The sham Afghanistan strategic review is now revealed for the empty exercise it always was. Escalation was inescapable, for Obama's staunch promotion of a 'necessary war' precluded a serious reappraisal of stakes and risks. Reversing himself would have demanded the kind of courage that is wholly foreign to him. So we are left with an open-ended commitment to an unwinnable war. That outcome speaks volumes about the failings of Obama as a leader as much as his impaired judgment.
The entire process reeks with dishonesty -- a double dishonesty. The White House deceived the country in advertising a root and branch critical analysis of the reasons for our engagement in Afghanistan that never took place. Also, the White House deceived itself in making believe that endless discussions over variations of the same strategy addressed core issues. All of the participants shared the same key assumptions that never have been questioned. Petraeus, Gates, Hillary, Jones, Biden, Holbrooke -- and Obama -- take as received wisdom four basic postulates: 1) the very existence of al-Qaeda's remnants constitutes a grave threat to American security; 2) the Taliban's agenda is fundamentally no different from al-Qaeda's, so they must be eliminated as a force in Afghan politics as well; 3) both groups can be suppressed by generous applications of military power; 4) the huge risks and costs of trying to do so are eclipsed by a dire threat to the United States. All of these highly dubious postulates have never been frontally addressed and debated.
What, then, did they spend two months and untold hundreds of hours debating -- including forty hours of Obama's direct participation? After all, the big questions of purpose and objective had been settled in the March review. One is hard pressed to give an answer. Probably these pow-wows entailed little more than repeated advocacies for 10,000 troops (Biden), 20,000 (Jones), or 40,000 (Petraeus, Hillary). A facsimile of the old Bud Lite beer commercials: chants of "Less Filling" alternating with chants of "Tastes Great." Finally, Obama picked 30,000 + as a nice consensual number. All the evidence available suggests that this fateful decision for America's future indeed was taken in this feckless manner.
So what to make of all the talk about Obama's demanding fresh options, of 'off-ramps,' of an exit strategy? It looks to be nothing more than White House spin provoked by the embarrassing leak of Ambassador General Eikenberry's memo casting doubt on the strategic framework sketched above. It is now obvious that Obama's sudden 'rejecting' of the four options on the table, in light of Eikenberry's intervention, was just standard White House theatre. It is inconceivable that Obama was not already aware of Eikenberry's heretical views since the memo was written at the end of October; and, in any event, he surely knew his ambasador's thinking.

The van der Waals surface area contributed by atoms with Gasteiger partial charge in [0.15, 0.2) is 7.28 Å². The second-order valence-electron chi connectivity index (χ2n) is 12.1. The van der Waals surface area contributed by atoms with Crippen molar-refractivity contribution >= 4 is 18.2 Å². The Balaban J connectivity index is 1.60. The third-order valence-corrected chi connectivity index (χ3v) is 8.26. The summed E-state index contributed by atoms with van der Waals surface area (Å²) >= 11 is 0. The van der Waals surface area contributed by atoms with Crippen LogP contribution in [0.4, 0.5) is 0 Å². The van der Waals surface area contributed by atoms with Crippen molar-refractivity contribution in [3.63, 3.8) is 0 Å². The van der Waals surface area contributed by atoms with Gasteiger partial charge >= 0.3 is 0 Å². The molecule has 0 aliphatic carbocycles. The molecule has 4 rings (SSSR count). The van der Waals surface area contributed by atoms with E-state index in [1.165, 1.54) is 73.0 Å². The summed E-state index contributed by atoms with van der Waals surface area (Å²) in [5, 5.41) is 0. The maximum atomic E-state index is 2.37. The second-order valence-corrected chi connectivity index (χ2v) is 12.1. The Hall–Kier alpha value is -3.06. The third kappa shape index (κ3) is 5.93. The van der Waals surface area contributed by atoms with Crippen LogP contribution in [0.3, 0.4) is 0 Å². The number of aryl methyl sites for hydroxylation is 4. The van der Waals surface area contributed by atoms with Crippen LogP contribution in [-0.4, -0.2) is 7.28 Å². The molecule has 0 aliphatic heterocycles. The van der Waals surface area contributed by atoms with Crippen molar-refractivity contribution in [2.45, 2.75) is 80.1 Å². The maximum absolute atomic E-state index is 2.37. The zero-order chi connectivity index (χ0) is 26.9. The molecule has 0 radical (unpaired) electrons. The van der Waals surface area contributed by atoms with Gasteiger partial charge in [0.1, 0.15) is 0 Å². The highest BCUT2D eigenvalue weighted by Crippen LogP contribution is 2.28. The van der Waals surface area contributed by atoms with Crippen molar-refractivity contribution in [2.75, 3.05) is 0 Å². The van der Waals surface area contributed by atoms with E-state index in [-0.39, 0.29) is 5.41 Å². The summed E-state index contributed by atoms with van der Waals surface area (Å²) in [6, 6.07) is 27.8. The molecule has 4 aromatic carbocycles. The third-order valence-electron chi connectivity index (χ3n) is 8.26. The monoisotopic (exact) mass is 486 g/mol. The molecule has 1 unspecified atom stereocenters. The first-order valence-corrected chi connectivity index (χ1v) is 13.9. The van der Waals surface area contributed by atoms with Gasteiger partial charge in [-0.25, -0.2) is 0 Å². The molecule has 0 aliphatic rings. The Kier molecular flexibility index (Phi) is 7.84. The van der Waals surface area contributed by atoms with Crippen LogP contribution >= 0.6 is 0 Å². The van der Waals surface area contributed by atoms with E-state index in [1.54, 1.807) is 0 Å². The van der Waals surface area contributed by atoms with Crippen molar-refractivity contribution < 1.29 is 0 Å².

My reading is that he chose to ignore those contentious ideas because they lay outside of the collective mindset fashioned by Petraeus/McChrystal and which Obama had signed onto. That explains the White House's fury at the leak of a skeptical viewpoint while tolerant of McChrystal's calculated leak of his escalation plan followed by public campaigning for it. This is vintage Obama, an exact copy of what he's done with Paul Volcker who was cast into the outer reaches of the financial policy universe because he was out of tune with Obama's chosen team of Rubin/Summers/Geithner et al. It was the leak of Eikenberry's memo that threw a wrench into the gears. No surprise then that we wind up with the original escalation plan only dressed out in fancy new packaging. The 9,000 troops ready for deployment within days were not awaiting Obama's return from China to get their gear together.
The country is ill served by a president who fails to meet his responsibility for the rigorous, open debate on matters of great consequence that he pledged and that is imperative for avoiding more dismal failure. What is the value of a 150 I.Q. when bereft of wisdom or conviction to guide it? Obama's audacity in pursuing his ambition is one thing; political and intellectual courage is quite another.